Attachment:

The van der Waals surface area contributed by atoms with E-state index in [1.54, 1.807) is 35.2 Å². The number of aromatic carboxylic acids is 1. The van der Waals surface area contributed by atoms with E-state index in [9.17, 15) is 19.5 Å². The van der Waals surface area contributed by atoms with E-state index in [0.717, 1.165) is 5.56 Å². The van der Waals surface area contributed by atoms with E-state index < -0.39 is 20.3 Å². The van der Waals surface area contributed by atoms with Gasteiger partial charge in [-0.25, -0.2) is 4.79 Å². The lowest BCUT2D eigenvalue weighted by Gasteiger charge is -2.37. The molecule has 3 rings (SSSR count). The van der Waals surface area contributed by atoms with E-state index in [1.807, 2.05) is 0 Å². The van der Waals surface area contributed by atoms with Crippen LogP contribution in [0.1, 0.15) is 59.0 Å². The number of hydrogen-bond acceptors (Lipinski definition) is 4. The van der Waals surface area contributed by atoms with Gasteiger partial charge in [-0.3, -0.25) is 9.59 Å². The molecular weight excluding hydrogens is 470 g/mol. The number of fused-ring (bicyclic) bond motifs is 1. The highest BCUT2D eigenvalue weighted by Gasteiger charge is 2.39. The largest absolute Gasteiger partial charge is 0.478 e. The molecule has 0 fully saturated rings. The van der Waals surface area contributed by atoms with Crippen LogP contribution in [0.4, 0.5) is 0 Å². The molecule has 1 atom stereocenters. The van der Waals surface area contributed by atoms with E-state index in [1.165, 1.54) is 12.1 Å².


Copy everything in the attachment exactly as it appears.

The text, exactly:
The van der Waals surface area contributed by atoms with E-state index in [1.54, 1.807) is 35.2 Å². The number of aromatic carboxylic acids is 1. The van der Waals surface area contributed by atoms with E-state index in [9.17, 15) is 19.5 Å². The van der Waals surface area contributed by atoms with E-state index in [0.717, 1.165) is 5.56 Å². The van der Waals surface area contributed by atoms with E-state index < -0.39 is 20.3 Å². The van der Waals surface area contributed by atoms with Gasteiger partial charge in [-0.25, -0.2) is 4.79 Å². The lowest BCUT2D eigenvalue weighted by Gasteiger charge is -2.37. The molecule has 3 rings (SSSR count). The van der Waals surface area contributed by atoms with E-state index in [1.807, 2.05) is 0 Å². The van der Waals surface area contributed by atoms with Crippen LogP contribution in [0.1, 0.15) is 59.0 Å². The number of hydrogen-bond acceptors (Lipinski definition) is 4. The van der Waals surface area contributed by atoms with Gasteiger partial charge in [-0.3, -0.25) is 9.59 Å². The molecular weight excluding hydrogens is 470 g/mol. The number of fused-ring (bicyclic) bond motifs is 1. The highest BCUT2D eigenvalue weighted by Gasteiger charge is 2.39. The largest absolute Gasteiger partial charge is 0.478 e. The molecule has 0 fully saturated rings. The van der Waals surface area contributed by atoms with Crippen LogP contribution in [0.4, 0.5) is 0 Å². The molecule has 1 atom stereocenters. The van der Waals surface area contributed by atoms with E-state index in [1.165, 1.54) is 12.1 Å².